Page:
Is it a flash in the pan or one of those rare companies that defines an era?
Investors, analysts and business historians have been struggling in the weeks since Apple’s (AAPL) most recent earnings report to make sense of this corporate oddity: a mega-cap company ($487.1 billion) that grows like a start-up (first quarter earnings up 115.7%).
Since November, when it pulled decisively away from Exxon Mobil (XOM), Apple has been the world’s biggest company by market capitalization — only the 11th since 1926 to achieve the top spot, according to Howard Silverblatt of Standard & Poor’s.
Silverblatt’s first instinct — like that of many analysts who follow the company — is to treat Apple as an exception, an anomaly that has temporarily distorted their financial models. So he pulls Apple out of his spreadsheets to point out via Barron’s that:
- The S&P 500 is up 1.55% over the last year, but would only be up 0.47% without Apple.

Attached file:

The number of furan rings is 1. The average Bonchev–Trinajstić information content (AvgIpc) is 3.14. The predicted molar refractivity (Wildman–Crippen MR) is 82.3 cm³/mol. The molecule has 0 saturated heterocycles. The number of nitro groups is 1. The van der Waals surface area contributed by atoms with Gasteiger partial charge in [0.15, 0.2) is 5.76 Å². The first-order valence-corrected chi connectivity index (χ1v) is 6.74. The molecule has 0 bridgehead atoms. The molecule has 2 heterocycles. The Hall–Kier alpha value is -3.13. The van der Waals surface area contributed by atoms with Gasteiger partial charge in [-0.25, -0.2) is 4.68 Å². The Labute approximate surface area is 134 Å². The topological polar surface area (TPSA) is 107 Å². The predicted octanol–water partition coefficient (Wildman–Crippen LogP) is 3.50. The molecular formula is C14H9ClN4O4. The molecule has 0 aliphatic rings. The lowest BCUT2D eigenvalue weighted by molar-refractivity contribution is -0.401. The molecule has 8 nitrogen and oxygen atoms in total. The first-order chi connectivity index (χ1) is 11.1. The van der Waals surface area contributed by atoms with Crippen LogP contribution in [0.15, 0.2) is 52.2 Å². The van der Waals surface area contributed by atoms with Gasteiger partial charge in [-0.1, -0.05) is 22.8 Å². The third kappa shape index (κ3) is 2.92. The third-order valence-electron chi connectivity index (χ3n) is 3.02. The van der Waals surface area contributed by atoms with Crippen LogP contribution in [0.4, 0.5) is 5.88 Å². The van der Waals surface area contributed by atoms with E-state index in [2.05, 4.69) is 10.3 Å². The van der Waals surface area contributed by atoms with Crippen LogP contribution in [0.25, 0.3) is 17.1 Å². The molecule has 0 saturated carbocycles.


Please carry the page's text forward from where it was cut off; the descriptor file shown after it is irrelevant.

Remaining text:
- The S&P 500 is up 8.24% year-to-date, but would be up 7.7% without it.
- The S&P 500 technology sector is up 9.81% since October 2007, but without Apple it is actually down 4.1%.
Silverblatt’s point is that without Apple, the economic recovery wouldn’t look so rosy.
But what if Silverblatt and the others have it backward? What if Apple, rather than being the exception, is the rule that defines a new era in business?
Previous market leaders, like GM (GM) and IBM (IBM), he argues, were not there to make up for the deficiencies of the rest of the economy. They were the engines of growth for their era, redefining our ideas about marketing and productivity and changing business processes across whole industries. Similarly, he says…
It’s a fascinating argument, worth following in full. You can get it on Dan Benjamin’s 5by5 podcast network — The Critical Path, Episode 26: Zeitgeist — starting at the 41:15 mark.